It may be true that this will work a hardship upon the distiller, but it was his duty, under the law, to pay the taxes and the accrued interest, and we cannot, in his behalf, waive the time-honored and conclusive presumption that he knew the law, and especially is this true since 1897, when the case of Commonwealth v. Taylor was decided, thus establishing beyond all question that taxes on whisky in bond bore interest on the assessments made during the bonded period. Waiving this, however, it is elementary that the state is not estopped by the laches of its officers.

But from this situation this Court cannot give relief. Due process of law does not assure to a taxpayer the interpretation of laws by the executive officers of a state as against their interpretation by the courts of the state, or relief from the consequences of a misinterpretation by either. We do not mean to indicate that the decision of the court was wrong. It would, indeed, be difficult to resist the force of its reasoning. At any rate, it is the province of the courts to interpret the laws of the state, and he who acts under them must take his chance of being in accord with the final decision. And this is a hazard under every law, and from which or the consequences of which we know of no security.

The assignments of error repeat frequently, and dwell upon the fact of the power of the federal government over the spirits and the distillery, and its custody of them, and it is urged that such power is exclusive of the exercise of any other power whatever, and such custody has the effect to withdraw, in legal contemplation, the property from the jurisdiction of the state, though it is actually present in the state, making it, indeed, as though it were outside of the territorial limits of the state. And it is hence concluded that plaintiff in error, by the law of Kentucky, is made to pay taxes on property belonging to another person outside of the jurisdiction of the state, and it is contended the decision of the court giving the laws these effects denies plaintiff in error the equal protection of the laws, and deprives him of his property without due process of law.

There are many elements involved in the contention, and it is not easy, without extending this opinion to a great length, to give them separate and individual discussion. We will therefore consider only the main one -- to wit, the power of the federal government over the spirits and the warehouse and the absolute want of power in the state to tax them or subject them to its process. This is the basic principle of the contentions of plaintiff in error, "for," he says, "the warehouseman cannot be made liable for the tax on the property if the property itself is not liable for the tax." There is further argument to the effect that, by reason of the control of the federal government, the state cannot give, in all events and against all possibility of the exercise of that control, to the warehouseman the means to enforce the lien conferred by the statute to reimburse himself, and he should therefore "be by that fact discharged from all liability on account of such assessment." But these contentions rest upon an exaggerated view of the control of the federal government and the effect of the Kentucky statute. The scheme of the statute is simple, and it is an exercise of the power which, we said in Carstairs v. Cochran, 193 U.S. 10, 16, the state undoubtedly possessed, "to tax private property having a situs within its territorial limits." And this was said in response to contentions having the same ultimate foundation as those urged in the case at bar. The proposition was indeed considered as elemental, and as requiring nothing more than the illustration of cases. There may be instances where property, though within the territorial limits of a state, is not subject completely to the jurisdiction of the state, and counsel has cited a number of such instances. Where their example applies, they will be followed. It does not apply in the present case. There is no conflict between the state and federal purpose. There is no question of the supremacy of the latter and its complete fulfillment. "The state does not propose," the Court of Appeals said, "to collect the taxes so long as the spirits are in the custody or under the lien of the federal government." There is actual accommodation, therefore, of the power of the state to the rights of the federal government, and a harmonious exercise of the respective sovereignties of each, preserving to each necessary power. This is what Carstairs v. Cochran decides. See also Baltimore Ship-building & Dry Dock Co. v. Baltimore, 195 U.S. 375.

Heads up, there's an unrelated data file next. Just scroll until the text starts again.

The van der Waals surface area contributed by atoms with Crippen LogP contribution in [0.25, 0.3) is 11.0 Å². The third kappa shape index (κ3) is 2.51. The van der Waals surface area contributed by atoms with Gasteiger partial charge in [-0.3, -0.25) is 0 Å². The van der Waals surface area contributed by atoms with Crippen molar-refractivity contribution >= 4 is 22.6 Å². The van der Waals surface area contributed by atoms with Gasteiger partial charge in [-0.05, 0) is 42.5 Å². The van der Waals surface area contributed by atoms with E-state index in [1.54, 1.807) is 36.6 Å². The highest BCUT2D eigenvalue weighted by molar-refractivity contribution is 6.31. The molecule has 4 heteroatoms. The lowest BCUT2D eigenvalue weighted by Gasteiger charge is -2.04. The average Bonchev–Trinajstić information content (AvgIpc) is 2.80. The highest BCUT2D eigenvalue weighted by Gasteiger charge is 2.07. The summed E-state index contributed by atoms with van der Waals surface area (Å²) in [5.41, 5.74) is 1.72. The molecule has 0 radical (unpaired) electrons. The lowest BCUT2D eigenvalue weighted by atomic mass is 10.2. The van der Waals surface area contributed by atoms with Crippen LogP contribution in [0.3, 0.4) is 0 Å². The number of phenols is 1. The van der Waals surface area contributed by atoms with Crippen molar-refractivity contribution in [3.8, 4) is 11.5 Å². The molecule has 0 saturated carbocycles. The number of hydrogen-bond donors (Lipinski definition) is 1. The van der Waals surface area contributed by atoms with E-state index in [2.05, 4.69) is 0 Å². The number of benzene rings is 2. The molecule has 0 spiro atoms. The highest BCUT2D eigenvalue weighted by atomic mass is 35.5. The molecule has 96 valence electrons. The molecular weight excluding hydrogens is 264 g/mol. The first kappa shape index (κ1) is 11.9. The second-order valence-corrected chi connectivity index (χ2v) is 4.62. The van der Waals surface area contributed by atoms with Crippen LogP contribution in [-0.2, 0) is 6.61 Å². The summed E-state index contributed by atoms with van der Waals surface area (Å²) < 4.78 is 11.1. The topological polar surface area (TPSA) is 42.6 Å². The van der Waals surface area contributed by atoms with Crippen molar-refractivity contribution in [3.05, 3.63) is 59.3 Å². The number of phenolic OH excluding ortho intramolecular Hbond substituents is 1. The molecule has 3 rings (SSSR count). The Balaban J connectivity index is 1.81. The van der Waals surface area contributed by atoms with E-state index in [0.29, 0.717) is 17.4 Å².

A word more may be necessary as to the contention that the statutes in controversy, as interpreted by the Court of Appeals of the state, deny to plaintiff in error the equal protection of the laws. The ground of this contention is not explicitly distinguished in the assignments of errors from the grounds of the other contentions, and in the brief of counsel, the contention is made to depend upon the view, rejected by the Court of Appeals of the state, that the act of 1902 made a change in the law, and that only the owners of distilled spirits in bond are required to pay interest "upon taxes settled at the time they were due." The effect of the act of 1902 has been considered, and it is only necessary to add that the distinction made by the taxing statutes of the state between distilled spirits in bond and other property does not constitute a discrimination condemned by the Fourteenth Amendment. The power of the state to classify persons and property in its legislation is well established, and the power is not transcended by the statutes under review. Billings v. Illinois, 188 U.S. 97.

Judgment affirmed.

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Chicago: McKenna, "McKenna, J., Lead Opinion," Thompson v. Kentucky, 209 U.S. 340 (1908) in 209 U.S. 340 209 U.S. 344–209 U.S. 348. Original Sources, accessed September 24, 2018, http://www.originalsources.com/Document.aspx?DocID=D9DDC5YV4C61NE6.

MLA: McKenna. "McKenna, J., Lead Opinion." Thompson v. Kentucky, 209 U.S. 340 (1908), in 209 U.S. 340, pp. 209 U.S. 344–209 U.S. 348. Original Sources. 24 Sep. 2018. www.originalsources.com/Document.aspx?DocID=D9DDC5YV4C61NE6.

Harvard: McKenna, 'McKenna, J., Lead Opinion' in Thompson v. Kentucky, 209 U.S. 340 (1908). cited in 1908, 209 U.S. 340, pp.209 U.S. 344–209 U.S. 348. Original Sources, retrieved 24 September 2018, from http://www.originalsources.com/Document.aspx?DocID=D9DDC5YV4C61NE6.